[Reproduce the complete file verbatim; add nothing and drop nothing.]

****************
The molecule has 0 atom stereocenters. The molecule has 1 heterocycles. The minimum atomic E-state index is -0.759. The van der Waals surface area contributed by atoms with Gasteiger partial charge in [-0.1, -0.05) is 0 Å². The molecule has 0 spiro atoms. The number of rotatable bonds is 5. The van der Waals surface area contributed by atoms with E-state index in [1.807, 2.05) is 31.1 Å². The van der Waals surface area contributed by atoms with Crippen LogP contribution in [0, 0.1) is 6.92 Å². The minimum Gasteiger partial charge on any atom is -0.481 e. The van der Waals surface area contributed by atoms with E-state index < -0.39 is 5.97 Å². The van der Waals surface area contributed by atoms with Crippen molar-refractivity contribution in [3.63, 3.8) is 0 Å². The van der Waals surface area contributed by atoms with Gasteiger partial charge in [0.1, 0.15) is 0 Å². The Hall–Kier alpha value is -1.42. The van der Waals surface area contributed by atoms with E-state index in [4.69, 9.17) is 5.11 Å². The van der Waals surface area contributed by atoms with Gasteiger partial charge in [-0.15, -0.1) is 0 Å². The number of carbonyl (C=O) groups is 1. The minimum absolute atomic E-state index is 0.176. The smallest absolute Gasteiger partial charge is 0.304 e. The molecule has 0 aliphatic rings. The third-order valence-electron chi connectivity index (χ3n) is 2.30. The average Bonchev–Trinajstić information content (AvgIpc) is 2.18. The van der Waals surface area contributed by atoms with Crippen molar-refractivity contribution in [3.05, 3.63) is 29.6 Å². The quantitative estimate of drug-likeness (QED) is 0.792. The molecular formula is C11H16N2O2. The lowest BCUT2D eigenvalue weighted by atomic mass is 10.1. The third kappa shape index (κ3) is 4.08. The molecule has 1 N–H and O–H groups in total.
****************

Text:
The molecule has 0 atom stereocenters. The molecule has 1 heterocycles. The minimum atomic E-state index is -0.759. The van der Waals surface area contributed by atoms with Gasteiger partial charge in [-0.1, -0.05) is 0 Å². The molecule has 0 spiro atoms. The number of rotatable bonds is 5. The van der Waals surface area contributed by atoms with E-state index in [1.807, 2.05) is 31.1 Å². The van der Waals surface area contributed by atoms with Crippen LogP contribution in [0, 0.1) is 6.92 Å². The minimum Gasteiger partial charge on any atom is -0.481 e. The van der Waals surface area contributed by atoms with E-state index < -0.39 is 5.97 Å². The van der Waals surface area contributed by atoms with Crippen molar-refractivity contribution in [3.63, 3.8) is 0 Å². The van der Waals surface area contributed by atoms with Gasteiger partial charge in [0.1, 0.15) is 0 Å². The Hall–Kier alpha value is -1.42. The van der Waals surface area contributed by atoms with E-state index in [4.69, 9.17) is 5.11 Å². The van der Waals surface area contributed by atoms with Gasteiger partial charge in [-0.15, -0.1) is 0 Å². The number of carbonyl (C=O) groups is 1. The minimum absolute atomic E-state index is 0.176. The smallest absolute Gasteiger partial charge is 0.304 e. The molecule has 0 aliphatic rings. The third-order valence-electron chi connectivity index (χ3n) is 2.30. The average Bonchev–Trinajstić information content (AvgIpc) is 2.18. The van der Waals surface area contributed by atoms with Crippen molar-refractivity contribution in [3.05, 3.63) is 29.6 Å². The quantitative estimate of drug-likeness (QED) is 0.792. The molecular formula is C11H16N2O2. The lowest BCUT2D eigenvalue weighted by atomic mass is 10.1. The third kappa shape index (κ3) is 4.08. The molecule has 1 N–H and O–H groups in total.